“Expansive Creative Economy”, Part 1 an introduction

An Expansive Creative Economy (ECE) is a forward thinking creative cycle that rejuvenates neighborhoods and launches economies that grow.

It happens in many cities, a burst of creative energy that spawns a movement, invigorates neighborhoods, and propels the local into the national spotlight. Think of Seattle’s “Grunge” that both spawned a bevy of mainstream bands and put the coffee-cafe scene on the map. Would Starbucks be as successful without Grunge? I don’t think so.

The trick is to nurture an environment where these economies can blossom, the goal is to sustain them.

There are many ECEs at different stages all across the states as well as over the world. San Francisco has a matured ECE (The Castro) and a mid-life ECE (Mission District). NYC’s East Village is mid-life while Soho has matured. Mostly ECEs are founded by a small businesses (West London’s Rough Trade Records, NYCs CBGBs), a group of artist/creative individuals (Beat Poets in San Francisco, Musicians in Austin) and/or anchored by happenings (Charleston’s Spoleto Festival, New Orleans Jazz and Heritage Festival).

In general ECEs need two things to launch: Supportive Infrastructure and Inclusive Behavior.

Supportive Infrastructure:
– Cheap rent within mixed-use areas (apartments over shops, lofts that can be shared)
– Easy/Quick access to affordable food (small restaurants/cafes, corner markets)
– Flexible employment (full-time/part-time, causal/expressive dress, unorthodox hours)
– Close to transport hubs (near the freeway, bus stops, train stations)

Inclusive Behavior:
– Invite the current neighborhood to participate. (Rough Trade opened in a West Indian neighborhood, they created an Island/Reggae section in their store)
– Accept all who are interested (CBGBs was for Country/Blue-Grass not post-punk, but that’s what it became)
– Seek to be a magnet for national migration, invite people from all over to be part of the process

ECEs start small and build up over decades (Austin’s SXSW festival built-up over 20 years, Pittsburgh’s Mattress Factory for 30). Cities looking to grow their economies should strongly consider fostering environments where ECEs can blossom. I’ve seen cases where cities seek short-term gain and build Arts Districts at a mature levels (fancy shops, expensive housing) instead of the seed level, allowing them grow naturally, fostering a stronger foundation. For a much lower cost cities can support ECEs (zone areas for live/work, tax incentives for small creative shops/biz, not-foir-profits).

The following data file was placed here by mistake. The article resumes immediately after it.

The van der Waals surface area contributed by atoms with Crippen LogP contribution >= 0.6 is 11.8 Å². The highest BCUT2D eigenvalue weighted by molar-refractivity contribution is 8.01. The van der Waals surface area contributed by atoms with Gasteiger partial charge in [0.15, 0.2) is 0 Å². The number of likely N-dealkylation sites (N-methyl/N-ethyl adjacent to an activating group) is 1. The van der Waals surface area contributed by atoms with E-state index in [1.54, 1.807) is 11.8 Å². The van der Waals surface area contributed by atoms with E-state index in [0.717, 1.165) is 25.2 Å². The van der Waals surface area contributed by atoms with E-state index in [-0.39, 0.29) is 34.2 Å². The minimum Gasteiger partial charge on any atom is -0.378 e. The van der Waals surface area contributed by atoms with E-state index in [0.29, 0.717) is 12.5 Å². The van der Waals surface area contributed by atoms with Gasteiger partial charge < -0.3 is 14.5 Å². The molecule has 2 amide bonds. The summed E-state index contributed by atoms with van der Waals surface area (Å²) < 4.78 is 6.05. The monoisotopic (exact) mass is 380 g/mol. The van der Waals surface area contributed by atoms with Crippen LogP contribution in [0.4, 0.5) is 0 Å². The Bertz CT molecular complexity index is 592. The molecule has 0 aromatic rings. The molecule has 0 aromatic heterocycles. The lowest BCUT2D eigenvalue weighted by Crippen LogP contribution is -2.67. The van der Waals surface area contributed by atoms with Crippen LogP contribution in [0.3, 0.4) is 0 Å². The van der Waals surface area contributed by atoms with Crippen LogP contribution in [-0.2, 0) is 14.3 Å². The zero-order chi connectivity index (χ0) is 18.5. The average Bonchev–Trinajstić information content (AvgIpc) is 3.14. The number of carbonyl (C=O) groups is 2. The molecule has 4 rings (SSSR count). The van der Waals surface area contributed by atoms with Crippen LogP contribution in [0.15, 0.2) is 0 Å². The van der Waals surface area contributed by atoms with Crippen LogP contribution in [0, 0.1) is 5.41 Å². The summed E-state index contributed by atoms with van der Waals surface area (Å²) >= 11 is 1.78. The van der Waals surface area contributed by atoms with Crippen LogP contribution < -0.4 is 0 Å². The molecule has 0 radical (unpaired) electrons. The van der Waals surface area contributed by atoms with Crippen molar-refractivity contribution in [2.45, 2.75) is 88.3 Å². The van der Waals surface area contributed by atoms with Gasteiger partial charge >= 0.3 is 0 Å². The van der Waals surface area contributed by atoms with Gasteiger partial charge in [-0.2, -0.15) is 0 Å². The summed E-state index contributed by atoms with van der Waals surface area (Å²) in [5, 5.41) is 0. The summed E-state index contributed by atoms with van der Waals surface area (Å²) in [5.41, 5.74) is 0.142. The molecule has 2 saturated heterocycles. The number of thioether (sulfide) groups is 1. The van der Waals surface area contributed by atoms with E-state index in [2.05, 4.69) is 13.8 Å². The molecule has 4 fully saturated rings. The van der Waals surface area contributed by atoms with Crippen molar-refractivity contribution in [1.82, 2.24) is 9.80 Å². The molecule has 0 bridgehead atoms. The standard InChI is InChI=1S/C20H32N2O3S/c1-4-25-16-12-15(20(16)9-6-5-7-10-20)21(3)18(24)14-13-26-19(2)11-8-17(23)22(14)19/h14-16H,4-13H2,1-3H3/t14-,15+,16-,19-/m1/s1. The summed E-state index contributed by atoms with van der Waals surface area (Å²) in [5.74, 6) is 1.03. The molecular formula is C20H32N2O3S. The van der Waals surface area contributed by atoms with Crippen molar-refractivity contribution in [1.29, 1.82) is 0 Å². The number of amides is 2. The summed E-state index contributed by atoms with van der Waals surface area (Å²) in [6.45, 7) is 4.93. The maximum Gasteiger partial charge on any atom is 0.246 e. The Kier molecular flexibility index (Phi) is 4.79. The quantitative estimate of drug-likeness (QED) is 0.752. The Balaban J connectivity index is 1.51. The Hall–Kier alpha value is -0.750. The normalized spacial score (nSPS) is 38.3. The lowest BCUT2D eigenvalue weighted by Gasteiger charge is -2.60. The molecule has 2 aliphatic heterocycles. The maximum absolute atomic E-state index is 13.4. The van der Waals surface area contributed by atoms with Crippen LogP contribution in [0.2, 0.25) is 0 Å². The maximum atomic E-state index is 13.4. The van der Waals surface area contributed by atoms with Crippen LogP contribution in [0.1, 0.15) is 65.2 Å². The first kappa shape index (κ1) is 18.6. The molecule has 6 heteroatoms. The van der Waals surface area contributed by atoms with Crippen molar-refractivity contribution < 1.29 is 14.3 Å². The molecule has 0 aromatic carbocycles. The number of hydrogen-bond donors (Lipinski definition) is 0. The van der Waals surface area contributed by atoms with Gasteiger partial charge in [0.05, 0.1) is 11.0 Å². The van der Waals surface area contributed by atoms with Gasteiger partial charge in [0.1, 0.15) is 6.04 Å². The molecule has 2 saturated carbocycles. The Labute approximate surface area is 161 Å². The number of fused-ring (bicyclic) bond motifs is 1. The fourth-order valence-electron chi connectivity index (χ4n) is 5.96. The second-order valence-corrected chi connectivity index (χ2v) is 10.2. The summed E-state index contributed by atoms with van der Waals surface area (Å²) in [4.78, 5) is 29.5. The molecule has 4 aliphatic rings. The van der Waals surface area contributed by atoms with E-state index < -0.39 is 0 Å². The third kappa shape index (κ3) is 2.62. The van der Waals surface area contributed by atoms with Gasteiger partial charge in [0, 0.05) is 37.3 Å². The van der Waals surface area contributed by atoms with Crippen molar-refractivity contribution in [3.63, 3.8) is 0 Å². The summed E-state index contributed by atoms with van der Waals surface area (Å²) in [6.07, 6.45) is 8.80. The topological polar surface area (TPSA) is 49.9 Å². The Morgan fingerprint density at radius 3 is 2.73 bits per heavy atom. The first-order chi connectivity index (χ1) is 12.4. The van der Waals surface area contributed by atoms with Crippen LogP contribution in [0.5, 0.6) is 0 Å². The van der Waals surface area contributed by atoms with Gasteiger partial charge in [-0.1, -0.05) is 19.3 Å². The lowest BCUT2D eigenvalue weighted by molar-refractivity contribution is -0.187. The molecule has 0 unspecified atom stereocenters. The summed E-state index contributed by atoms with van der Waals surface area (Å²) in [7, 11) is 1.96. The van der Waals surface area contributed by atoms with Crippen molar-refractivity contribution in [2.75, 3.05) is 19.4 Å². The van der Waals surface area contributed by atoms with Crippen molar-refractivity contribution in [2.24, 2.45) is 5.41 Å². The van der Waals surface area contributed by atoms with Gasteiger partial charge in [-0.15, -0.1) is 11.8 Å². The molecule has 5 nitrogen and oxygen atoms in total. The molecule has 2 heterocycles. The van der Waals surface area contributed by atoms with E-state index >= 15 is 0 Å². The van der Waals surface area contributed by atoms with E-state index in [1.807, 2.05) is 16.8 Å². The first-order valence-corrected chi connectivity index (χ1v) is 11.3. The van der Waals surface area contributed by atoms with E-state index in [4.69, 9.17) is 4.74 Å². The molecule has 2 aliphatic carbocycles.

Patience is key, but the rewards are greater. We need more ECEs!

Coming soon: Part 2, stages of neighborhood growth.

Get it un-stuck, make it sexy

Ideas for print-media to make new $ from their online sites, now.

Beyond the ongoing debate over what will eventually happen to newspapers I feel there needs to be some quick pragmatic thinking on what can be done “now.” The quickest changes can be made to print-media’s online sites.

Show me the static content for free. I’ll pay you for the active content.

It’s hard to stomach paying for something after it’s been free. Newspapers flipping the pay-wall switch on their online news sites are bound to annoy and alienate their audiences, yet there are current options to explore without having to invent any new technology or be concerned about future platforms. Future-forward thinking is important, but what can be accomplished in the short term can be just as valuable as seeking to discover the “next thing.”

Print-media has a huge inventory of data: articles, stats, images, etc. I call this “stuck content” as the shelf life of newly posted news or articles falls off a cliff the second day, sometimes by 98%. The problem lies in how to make the “stuck content” valuable for a longer period of time. Sure, I can dig through the archives, but the current search functionalities I’ve seen are far from sexy. I know the sites have gobs of available data; key-word searches aren’t enough.

So, how to un-stick the stuck content and make it active? Offer me something you can’t get anywhere else but online – my behavior and my preferences. Don’t sell my data to marketers, sell it to me! Mix the available content and data with my behavior, let me set a few preferences, and you have a paid model.

Here are five ideas towards creating active content:

1. Statistics: we all love stats, especially when it’s about our own behavior. Show me lots of stats about me; let me compare them to everyone else

2. Suggestion engine: use the stats to offer suggestions, allow me to discover articles through new paths, show me new ways to package the content

3. Categorization: be creative with how articles are linked to each other, align content into new verticals

4. Share the wealth: make it super easy for me to share links and embed branded content on my own site

5. Automation: allow me to create my own concierge that retrieves data for me, even when I’m not on the site

Show me the static content for free. Charge me for active content and the ability to un-stick the content in ways that make sense for me. Would I pay $10/month? Absolutely. $20? $50? Continually make the active content sexier, offer me new ways to access this data and I’ll be a long-term paying customer.